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 Alice Walker

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Brief Bio

Alice Walker, a name etched in the annals of literature, is a renowned writer, poet, and activist. Born on February 9, 1944, in Eatonton, Georgia, Walker's rural southern upbringing significantly influenced her writing and activism, a journey marked by a distinctive blend of personal and political narrative.

Raised during the era of legal racial segregation in the United States, Walker was the youngest of eight children in a sharecropping family. Her mother's tenacity in the face of hardship had a profound impact on young Alice. In fact, the resilience and strength of black women became a recurrent theme in Walker's works, testament to the unbreakable spirit of her own mother.

Walker's life took a tragic turn when, at eight years old, she was blinded in one eye due to a BB gun accident, an incident that left her feeling isolated and led her to find solace in writing. As she once mentioned, "Writing saved me from the sin and inconvenience of violence."

Walker's academic prowess earned her a scholarship to Spelman College in Atlanta, and later, she transferred to Sarah Lawrence College in New York. In college, her writings were influenced by explorations of civil rights, human rights, and personal identities. Following her graduation in 1965, Walker moved to Mississippi, immersing herself in the Civil Rights Movement.

In the early 70s, Walker started teaching and simultaneously published her first collection of poetry, "Once," and her debut novel, "The Third Life of Grange Copeland." These works began to define her unique narrative style, merging an eloquent exploration of racial and gender issues with profound personal insights.

Walker's most acclaimed work, "The Color Purple," was published in 1982. This epistolary novel won her the National Book Award and the Pulitzer Prize for Fiction in 1983, making Walker the first black woman to win the Pulitzer Prize for Fiction. It was a powerful testament to Walker's evolving narrative style, blending elements of racial struggle, feminine resilience, and social justice, themes that resonated with readers worldwide.

While Walker is celebrated for her prose, her poetry is equally compelling, touching upon similar themes. Walker's poetic journey began in earnest with "Once," published in 1968. Her poems-intimate, poignant, and politically charged-challenged societal norms, inviting readers into her personal experiences while highlighting broader societal issues.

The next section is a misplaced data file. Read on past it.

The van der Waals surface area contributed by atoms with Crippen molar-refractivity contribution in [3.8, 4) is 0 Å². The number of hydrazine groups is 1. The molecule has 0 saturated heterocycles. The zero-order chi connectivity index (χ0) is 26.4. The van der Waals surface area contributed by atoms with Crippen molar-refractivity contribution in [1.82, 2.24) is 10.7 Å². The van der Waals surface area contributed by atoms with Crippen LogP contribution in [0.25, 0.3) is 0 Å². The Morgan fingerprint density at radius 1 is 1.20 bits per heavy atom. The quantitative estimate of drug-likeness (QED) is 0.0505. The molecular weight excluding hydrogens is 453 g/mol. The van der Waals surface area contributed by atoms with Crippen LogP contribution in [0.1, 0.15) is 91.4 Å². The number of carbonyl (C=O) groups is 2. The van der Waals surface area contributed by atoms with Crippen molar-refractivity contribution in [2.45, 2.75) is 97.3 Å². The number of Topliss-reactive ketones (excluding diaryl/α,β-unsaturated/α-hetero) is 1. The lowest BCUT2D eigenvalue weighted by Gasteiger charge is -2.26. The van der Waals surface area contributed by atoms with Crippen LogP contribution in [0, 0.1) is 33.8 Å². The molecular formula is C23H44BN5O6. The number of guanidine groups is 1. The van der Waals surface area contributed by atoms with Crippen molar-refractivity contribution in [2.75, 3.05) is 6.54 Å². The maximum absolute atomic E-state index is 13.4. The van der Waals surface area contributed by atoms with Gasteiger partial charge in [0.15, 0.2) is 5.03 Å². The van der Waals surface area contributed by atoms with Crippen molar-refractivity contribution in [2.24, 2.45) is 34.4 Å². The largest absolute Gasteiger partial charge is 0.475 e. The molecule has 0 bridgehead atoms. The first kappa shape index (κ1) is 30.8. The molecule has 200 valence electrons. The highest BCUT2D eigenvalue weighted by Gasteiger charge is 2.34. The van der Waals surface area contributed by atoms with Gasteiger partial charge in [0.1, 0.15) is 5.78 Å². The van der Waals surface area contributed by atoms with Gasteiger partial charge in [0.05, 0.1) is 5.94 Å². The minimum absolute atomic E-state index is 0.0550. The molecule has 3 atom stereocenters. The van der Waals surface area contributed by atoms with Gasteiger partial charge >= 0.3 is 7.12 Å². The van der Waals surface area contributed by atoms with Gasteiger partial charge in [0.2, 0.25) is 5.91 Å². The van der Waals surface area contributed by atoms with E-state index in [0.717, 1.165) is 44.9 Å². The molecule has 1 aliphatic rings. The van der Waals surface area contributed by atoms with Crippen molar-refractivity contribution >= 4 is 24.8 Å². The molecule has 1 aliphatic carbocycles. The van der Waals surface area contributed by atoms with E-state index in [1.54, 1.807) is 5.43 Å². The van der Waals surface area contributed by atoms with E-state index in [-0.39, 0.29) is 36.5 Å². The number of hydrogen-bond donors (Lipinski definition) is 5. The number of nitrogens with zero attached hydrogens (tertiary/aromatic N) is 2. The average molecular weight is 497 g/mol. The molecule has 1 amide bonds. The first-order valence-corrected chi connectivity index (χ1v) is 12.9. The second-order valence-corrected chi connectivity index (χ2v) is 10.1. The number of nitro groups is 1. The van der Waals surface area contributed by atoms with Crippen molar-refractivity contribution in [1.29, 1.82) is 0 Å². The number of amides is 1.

In her second collection, "Revolutionary Petunias" (1973), Walker continued to intertwine the personal with the political. Her poem "Be Nobody's Darling" emerged as a feminist anthem, advocating individuality and resistance against societal expectations. Meanwhile, the poem "Revolutionary Petunias," named after a hardy flower, symbolizes the perseverance and resilience of black women in a society marred by racial and gender prejudice.

Walker's 1983 poetry collection, "Horses Make a Landscape Look More Beautiful," showcased the poet's knack for incorporating natural imagery into her works, subtly blending this with social commentary. The collection included standout pieces like "Good Night, Willie Lee, I'll See You in the Morning," a deeply personal poem addressing her father's death.

In "Her Blue Body Everything We Know: Earthling Poems 1965-1990 Complete," Walker compiled a comprehensive anthology of her poetic work. This collection is a testament to her stylistic evolution over the decades, consistently presenting her skillful interweaving of personal and societal narratives.

While Walker's poetry varies in structure and style, it is rooted in the shared themes of resilience in the face of adversity, the beauty and brutality of life, and the inalienable rights of individuals, particularly women and African Americans. Her poetry often uses simple, clear language, rendering it both accessible and profound. Whether it's a poignant lament about a father's passing or a fervent call for social change, Walker's verse strikes a chord with readers of all backgrounds, making her poetry as timeless as it is evocative.

In the contemporary era, Walker continues to write and remains an active voice in social and political discourse. She is not just a writer but a beacon of resistance, resilience, and reformation. Her work, both in prose and poetry, forms a profound tapestry of the black experience, gender politics, and the struggle for social justice. It is this combination that has cemented her legacy, transforming Alice Walker into an enduring symbol of the power of the written word. As Walker herself puts it, "Poetry is the lifeblood of rebellion, revolution, and the raising of consciousness."

Poems - 25 in all

Alice Walker

We Alone
Expect Nothing
I Said to Poetry
The Old Men Used to Sing
When Golda Meir was in Africa

Alice Walker - 3     ~ New ~

Our Martyr
Before I Leave The Stage
The World We Want Is Us
The Tree Of Life Has Fallen

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